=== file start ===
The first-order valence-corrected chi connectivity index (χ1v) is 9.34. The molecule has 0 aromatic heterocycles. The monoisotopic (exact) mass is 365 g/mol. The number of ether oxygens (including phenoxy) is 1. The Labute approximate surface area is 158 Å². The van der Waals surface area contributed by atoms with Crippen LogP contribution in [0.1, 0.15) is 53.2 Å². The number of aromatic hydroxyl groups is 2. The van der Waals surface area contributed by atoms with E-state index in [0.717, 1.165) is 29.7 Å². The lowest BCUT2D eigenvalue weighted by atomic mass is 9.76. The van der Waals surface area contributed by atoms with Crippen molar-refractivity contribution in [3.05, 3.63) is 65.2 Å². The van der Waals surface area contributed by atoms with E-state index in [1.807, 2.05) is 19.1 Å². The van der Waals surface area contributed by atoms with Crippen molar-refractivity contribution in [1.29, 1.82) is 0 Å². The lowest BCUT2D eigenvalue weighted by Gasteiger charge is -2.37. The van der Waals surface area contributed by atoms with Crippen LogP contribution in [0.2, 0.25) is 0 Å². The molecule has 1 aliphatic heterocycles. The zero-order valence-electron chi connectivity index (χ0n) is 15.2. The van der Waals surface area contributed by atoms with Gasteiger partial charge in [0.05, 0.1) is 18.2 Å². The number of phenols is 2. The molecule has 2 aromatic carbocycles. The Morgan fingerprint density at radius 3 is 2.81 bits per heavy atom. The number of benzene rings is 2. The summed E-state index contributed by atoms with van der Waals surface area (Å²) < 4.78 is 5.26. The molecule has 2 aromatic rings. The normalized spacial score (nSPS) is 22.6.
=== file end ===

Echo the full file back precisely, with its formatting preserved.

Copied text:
The first-order valence-corrected chi connectivity index (χ1v) is 9.34. The molecule has 0 aromatic heterocycles. The monoisotopic (exact) mass is 365 g/mol. The number of ether oxygens (including phenoxy) is 1. The Labute approximate surface area is 158 Å². The van der Waals surface area contributed by atoms with Crippen LogP contribution in [0.1, 0.15) is 53.2 Å². The number of aromatic hydroxyl groups is 2. The van der Waals surface area contributed by atoms with E-state index in [0.717, 1.165) is 29.7 Å². The lowest BCUT2D eigenvalue weighted by atomic mass is 9.76. The van der Waals surface area contributed by atoms with Crippen molar-refractivity contribution in [3.05, 3.63) is 65.2 Å². The van der Waals surface area contributed by atoms with E-state index in [1.807, 2.05) is 19.1 Å². The van der Waals surface area contributed by atoms with Crippen molar-refractivity contribution in [1.29, 1.82) is 0 Å². The lowest BCUT2D eigenvalue weighted by Gasteiger charge is -2.37. The van der Waals surface area contributed by atoms with Crippen LogP contribution in [0.2, 0.25) is 0 Å². The molecule has 1 aliphatic heterocycles. The zero-order valence-electron chi connectivity index (χ0n) is 15.2. The van der Waals surface area contributed by atoms with Gasteiger partial charge in [0.05, 0.1) is 18.2 Å². The number of phenols is 2. The molecule has 2 aromatic carbocycles. The Morgan fingerprint density at radius 3 is 2.81 bits per heavy atom. The number of benzene rings is 2. The summed E-state index contributed by atoms with van der Waals surface area (Å²) < 4.78 is 5.26. The molecule has 2 aromatic rings. The normalized spacial score (nSPS) is 22.6.